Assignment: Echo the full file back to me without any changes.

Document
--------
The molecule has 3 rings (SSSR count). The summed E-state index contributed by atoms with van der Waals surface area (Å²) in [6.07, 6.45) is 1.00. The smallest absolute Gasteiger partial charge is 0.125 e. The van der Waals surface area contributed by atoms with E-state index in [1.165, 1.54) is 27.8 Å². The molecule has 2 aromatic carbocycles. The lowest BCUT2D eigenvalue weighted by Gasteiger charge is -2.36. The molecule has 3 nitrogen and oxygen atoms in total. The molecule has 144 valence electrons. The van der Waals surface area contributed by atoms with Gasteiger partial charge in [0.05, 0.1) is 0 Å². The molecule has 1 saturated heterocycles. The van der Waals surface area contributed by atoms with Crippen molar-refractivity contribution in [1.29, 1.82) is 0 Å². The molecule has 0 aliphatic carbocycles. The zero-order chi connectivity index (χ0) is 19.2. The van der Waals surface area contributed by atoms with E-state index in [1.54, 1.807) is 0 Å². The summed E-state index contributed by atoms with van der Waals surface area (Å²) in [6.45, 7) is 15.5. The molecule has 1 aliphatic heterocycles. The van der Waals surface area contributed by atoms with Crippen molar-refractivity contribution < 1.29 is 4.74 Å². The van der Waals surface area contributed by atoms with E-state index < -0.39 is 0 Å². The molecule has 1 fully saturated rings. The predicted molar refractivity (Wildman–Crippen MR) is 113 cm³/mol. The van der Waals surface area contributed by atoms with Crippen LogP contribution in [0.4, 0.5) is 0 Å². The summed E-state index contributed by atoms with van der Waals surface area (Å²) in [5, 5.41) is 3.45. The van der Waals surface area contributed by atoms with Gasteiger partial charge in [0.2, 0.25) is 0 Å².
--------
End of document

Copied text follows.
The molecule has 3 rings (SSSR count). The summed E-state index contributed by atoms with van der Waals surface area (Å²) in [6.07, 6.45) is 1.00. The smallest absolute Gasteiger partial charge is 0.125 e. The van der Waals surface area contributed by atoms with E-state index in [1.165, 1.54) is 27.8 Å². The molecule has 2 aromatic carbocycles. The lowest BCUT2D eigenvalue weighted by Gasteiger charge is -2.36. The molecule has 3 nitrogen and oxygen atoms in total. The molecule has 144 valence electrons. The van der Waals surface area contributed by atoms with Gasteiger partial charge in [0.05, 0.1) is 0 Å². The molecule has 1 saturated heterocycles. The van der Waals surface area contributed by atoms with Crippen molar-refractivity contribution in [1.29, 1.82) is 0 Å². The molecule has 0 aliphatic carbocycles. The zero-order chi connectivity index (χ0) is 19.2. The van der Waals surface area contributed by atoms with E-state index in [1.54, 1.807) is 0 Å². The summed E-state index contributed by atoms with van der Waals surface area (Å²) in [6.45, 7) is 15.5. The molecule has 1 aliphatic heterocycles. The van der Waals surface area contributed by atoms with Crippen molar-refractivity contribution < 1.29 is 4.74 Å². The van der Waals surface area contributed by atoms with E-state index < -0.39 is 0 Å². The molecule has 1 fully saturated rings. The predicted molar refractivity (Wildman–Crippen MR) is 113 cm³/mol. The van der Waals surface area contributed by atoms with Crippen LogP contribution in [0.4, 0.5) is 0 Å². The summed E-state index contributed by atoms with van der Waals surface area (Å²) in [5, 5.41) is 3.45. The van der Waals surface area contributed by atoms with Gasteiger partial charge in [0.2, 0.25) is 0 Å².